Many people are beginning to wrap their minds around the House Republicans’ proposed destination-based cash-flow tax and what it means for tax reform. Most people are still looking into the tax’s impacts on trade and how...
- The Tax Policy Blog
- Pennsylvania Legislators Give Family-Owned Farms a Break ...
Pennsylvania Legislators Give Family-Owned Farms a Break from the Inheritance Tax
In a recent vote, the Pennsylvania House of Representatives overwhelmingly passed H.B. 1864, which seeks to modify how agricultural property is taxed by the state's inheritance tax when the owner dies.
The difference between an estate tax and an inheritance tax is that an inheritance tax rate depends on the relationship of the heir to the decedent, while estate tax rates do not. Pennsylvania's inheritance tax rates are the following:
· 0 percent on transfers to a surviving spouse or to a parent from a child aged 21 or younger;
· 4.5 percent on transfers to direct descendants and lineal heirs;
· 12 percent on transfers to siblings; and
· 15 percent on transfers to other heirs, except charitable organizations, exempt institutions and government entities exempt from tax.
If the bill is made law, it would effectively exempt family farms from the inheritance tax. Specifically, it would exempt "transfers of an agricultural commodity, agricultural conservation easement, agricultural reserve, agricultural use property or a forest reserve."
Though the absence of an inheritance/estate tax is ideal, this possible policy change would certainly move Pennsylvania in the right direction.
(For further reading concerning Pennsylvania's inheritance tax debate, see David S. Logan's testimony before the Pennsylvania House Finance Committee, The Economic Effects of the Estate Tax.)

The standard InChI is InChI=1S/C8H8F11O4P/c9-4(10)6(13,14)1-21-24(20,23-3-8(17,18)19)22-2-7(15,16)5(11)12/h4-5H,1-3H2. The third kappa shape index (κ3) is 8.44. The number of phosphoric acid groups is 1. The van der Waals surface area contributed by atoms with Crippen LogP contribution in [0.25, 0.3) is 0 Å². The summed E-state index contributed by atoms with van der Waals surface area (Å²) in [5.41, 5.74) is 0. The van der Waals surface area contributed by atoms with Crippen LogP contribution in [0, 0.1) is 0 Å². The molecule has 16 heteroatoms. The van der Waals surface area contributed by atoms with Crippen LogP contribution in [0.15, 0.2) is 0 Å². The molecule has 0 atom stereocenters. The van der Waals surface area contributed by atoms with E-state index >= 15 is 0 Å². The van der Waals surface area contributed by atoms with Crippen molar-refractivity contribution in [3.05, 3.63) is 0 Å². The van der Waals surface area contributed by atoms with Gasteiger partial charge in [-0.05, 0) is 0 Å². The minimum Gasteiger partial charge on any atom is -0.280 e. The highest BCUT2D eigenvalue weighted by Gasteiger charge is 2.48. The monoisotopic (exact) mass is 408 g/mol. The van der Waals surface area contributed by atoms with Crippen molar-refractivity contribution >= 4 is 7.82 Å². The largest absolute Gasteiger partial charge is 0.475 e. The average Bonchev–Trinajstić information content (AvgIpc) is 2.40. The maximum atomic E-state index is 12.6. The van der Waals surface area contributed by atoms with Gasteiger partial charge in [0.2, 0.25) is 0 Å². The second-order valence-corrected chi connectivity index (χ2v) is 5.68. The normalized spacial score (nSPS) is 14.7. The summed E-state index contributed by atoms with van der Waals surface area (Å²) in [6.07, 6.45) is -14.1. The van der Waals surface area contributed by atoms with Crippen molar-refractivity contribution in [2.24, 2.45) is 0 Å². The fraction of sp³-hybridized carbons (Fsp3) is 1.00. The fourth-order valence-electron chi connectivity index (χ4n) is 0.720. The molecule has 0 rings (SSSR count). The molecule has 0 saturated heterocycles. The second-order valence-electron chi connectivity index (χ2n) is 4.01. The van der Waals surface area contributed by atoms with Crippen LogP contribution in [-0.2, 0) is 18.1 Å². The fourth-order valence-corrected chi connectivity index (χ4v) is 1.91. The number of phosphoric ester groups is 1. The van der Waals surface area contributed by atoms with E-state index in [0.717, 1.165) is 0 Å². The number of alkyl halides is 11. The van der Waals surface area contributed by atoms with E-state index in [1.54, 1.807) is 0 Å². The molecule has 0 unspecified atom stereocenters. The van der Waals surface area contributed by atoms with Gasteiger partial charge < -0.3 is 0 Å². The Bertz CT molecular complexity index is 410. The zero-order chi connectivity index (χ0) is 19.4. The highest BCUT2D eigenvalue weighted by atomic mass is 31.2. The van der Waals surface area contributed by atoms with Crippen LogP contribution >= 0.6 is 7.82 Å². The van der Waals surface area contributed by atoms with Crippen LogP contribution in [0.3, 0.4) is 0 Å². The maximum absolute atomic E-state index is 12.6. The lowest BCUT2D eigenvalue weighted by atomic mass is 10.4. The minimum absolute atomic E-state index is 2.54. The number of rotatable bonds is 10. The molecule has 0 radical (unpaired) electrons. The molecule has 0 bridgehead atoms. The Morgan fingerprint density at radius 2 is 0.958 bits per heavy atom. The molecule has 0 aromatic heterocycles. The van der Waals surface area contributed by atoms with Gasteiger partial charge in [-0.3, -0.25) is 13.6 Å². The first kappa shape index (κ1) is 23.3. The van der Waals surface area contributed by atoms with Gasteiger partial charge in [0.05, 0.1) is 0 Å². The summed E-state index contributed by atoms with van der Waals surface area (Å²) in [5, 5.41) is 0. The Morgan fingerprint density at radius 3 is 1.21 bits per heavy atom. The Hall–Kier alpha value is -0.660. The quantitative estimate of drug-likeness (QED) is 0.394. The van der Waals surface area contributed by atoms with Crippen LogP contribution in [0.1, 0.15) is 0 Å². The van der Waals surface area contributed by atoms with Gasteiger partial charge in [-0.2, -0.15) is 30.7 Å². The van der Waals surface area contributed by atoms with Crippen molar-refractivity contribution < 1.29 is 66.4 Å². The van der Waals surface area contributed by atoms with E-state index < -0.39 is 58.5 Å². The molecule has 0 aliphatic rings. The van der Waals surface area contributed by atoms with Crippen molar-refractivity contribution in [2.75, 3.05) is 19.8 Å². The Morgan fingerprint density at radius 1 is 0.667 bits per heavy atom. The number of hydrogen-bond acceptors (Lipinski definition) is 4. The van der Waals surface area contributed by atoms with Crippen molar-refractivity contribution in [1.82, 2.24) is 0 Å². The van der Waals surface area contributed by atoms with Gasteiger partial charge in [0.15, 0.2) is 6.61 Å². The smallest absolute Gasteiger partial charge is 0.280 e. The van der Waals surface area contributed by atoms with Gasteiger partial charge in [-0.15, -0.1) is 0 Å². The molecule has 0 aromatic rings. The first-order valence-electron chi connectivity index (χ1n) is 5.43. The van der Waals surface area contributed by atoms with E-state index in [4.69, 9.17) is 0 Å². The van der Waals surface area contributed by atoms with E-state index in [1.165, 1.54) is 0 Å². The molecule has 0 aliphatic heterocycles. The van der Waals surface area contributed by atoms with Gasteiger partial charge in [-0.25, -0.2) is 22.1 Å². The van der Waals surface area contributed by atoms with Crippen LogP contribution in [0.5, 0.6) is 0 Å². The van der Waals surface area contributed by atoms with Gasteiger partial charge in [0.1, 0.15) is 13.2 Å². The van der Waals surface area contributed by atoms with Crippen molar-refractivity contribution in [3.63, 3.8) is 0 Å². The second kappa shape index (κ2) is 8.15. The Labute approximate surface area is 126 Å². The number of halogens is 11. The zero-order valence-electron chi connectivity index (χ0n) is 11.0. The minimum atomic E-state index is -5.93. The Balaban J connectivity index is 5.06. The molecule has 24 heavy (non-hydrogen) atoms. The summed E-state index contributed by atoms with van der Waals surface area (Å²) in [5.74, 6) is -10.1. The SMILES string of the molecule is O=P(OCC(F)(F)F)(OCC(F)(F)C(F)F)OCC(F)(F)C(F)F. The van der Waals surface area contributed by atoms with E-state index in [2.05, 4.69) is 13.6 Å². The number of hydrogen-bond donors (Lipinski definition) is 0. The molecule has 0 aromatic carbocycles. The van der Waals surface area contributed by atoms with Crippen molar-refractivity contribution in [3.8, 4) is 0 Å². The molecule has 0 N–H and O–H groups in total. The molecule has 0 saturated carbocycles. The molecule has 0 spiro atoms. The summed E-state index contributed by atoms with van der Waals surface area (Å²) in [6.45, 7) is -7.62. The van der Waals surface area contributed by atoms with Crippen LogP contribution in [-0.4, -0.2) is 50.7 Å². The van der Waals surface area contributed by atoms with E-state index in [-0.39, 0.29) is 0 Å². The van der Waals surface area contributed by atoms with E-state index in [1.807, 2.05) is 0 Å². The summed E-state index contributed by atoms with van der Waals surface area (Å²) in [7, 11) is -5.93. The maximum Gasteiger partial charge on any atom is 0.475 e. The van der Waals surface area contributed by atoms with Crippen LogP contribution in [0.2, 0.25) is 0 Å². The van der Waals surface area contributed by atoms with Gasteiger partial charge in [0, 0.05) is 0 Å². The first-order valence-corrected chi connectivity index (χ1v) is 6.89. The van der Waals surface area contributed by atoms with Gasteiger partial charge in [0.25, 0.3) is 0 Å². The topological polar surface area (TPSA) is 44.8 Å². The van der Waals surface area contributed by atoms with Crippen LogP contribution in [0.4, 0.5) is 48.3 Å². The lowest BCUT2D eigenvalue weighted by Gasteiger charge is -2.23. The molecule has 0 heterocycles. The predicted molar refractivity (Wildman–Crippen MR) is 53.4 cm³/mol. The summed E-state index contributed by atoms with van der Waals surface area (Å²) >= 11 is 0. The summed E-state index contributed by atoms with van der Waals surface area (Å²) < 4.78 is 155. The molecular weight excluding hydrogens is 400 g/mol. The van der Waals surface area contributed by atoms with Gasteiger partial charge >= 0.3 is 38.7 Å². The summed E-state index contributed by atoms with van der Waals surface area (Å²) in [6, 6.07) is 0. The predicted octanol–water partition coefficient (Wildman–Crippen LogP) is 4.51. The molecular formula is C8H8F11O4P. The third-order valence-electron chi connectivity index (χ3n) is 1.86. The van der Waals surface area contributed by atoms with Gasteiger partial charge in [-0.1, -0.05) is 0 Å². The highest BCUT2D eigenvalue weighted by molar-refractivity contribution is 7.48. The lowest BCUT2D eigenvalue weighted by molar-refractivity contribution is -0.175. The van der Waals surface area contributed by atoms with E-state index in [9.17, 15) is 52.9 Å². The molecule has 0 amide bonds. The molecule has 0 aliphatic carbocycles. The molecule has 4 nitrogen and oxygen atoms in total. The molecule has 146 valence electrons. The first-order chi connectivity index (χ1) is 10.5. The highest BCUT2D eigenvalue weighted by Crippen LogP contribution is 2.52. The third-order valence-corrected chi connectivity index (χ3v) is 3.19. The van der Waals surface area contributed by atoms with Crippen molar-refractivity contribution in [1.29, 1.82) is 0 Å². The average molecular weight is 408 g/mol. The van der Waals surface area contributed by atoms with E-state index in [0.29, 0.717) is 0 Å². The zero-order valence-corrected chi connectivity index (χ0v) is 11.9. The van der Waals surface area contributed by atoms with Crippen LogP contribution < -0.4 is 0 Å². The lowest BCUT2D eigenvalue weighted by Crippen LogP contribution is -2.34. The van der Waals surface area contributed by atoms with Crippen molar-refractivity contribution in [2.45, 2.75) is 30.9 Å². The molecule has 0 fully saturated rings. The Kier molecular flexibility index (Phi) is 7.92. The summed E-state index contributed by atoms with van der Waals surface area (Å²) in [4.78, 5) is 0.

Follow David S. Logan on Twitter @Loganomix
Get Email Updates from the Tax Foundation
Join the Tax Foundation's fight for sound tax policy Go
About the Tax Policy Blog
The Tax Policy Blog is the official blog of the Tax Foundation, a non-partisan, non-profit research organization that has monitored tax policy at the federal, state and local levels since 1937. Our economists welcome your feedback. If you would like to send an e-mail to the author of a blog post, please click on that person's name to locate his or her e-mail address or visit our staff page here.
Recent Blog Posts
Related State Articles
- Sports Drinks Are Now More Expensive than Beer Thanks to the Philadelphia Soda Tax
- Lunch Links: OECD Raises U.S. Growth Projections Based on Trump's Economic Plans; Compromise Support for D.C. Payroll Tax for Paid Leave; N.J. Gov. Christie Reverses Stance on Tax Reciprocity Pact
- Lunch Links: Not So Sweet Soda Taxes Have Multi-City Appeal; Trump Includes Tax Reform in Efforts to Keep Carrier from Bolting; Christie Cites 'Blood Money' Tax Revenue in Shunning Marijuana Legalization for N.J.
- 1 of 64
- next ›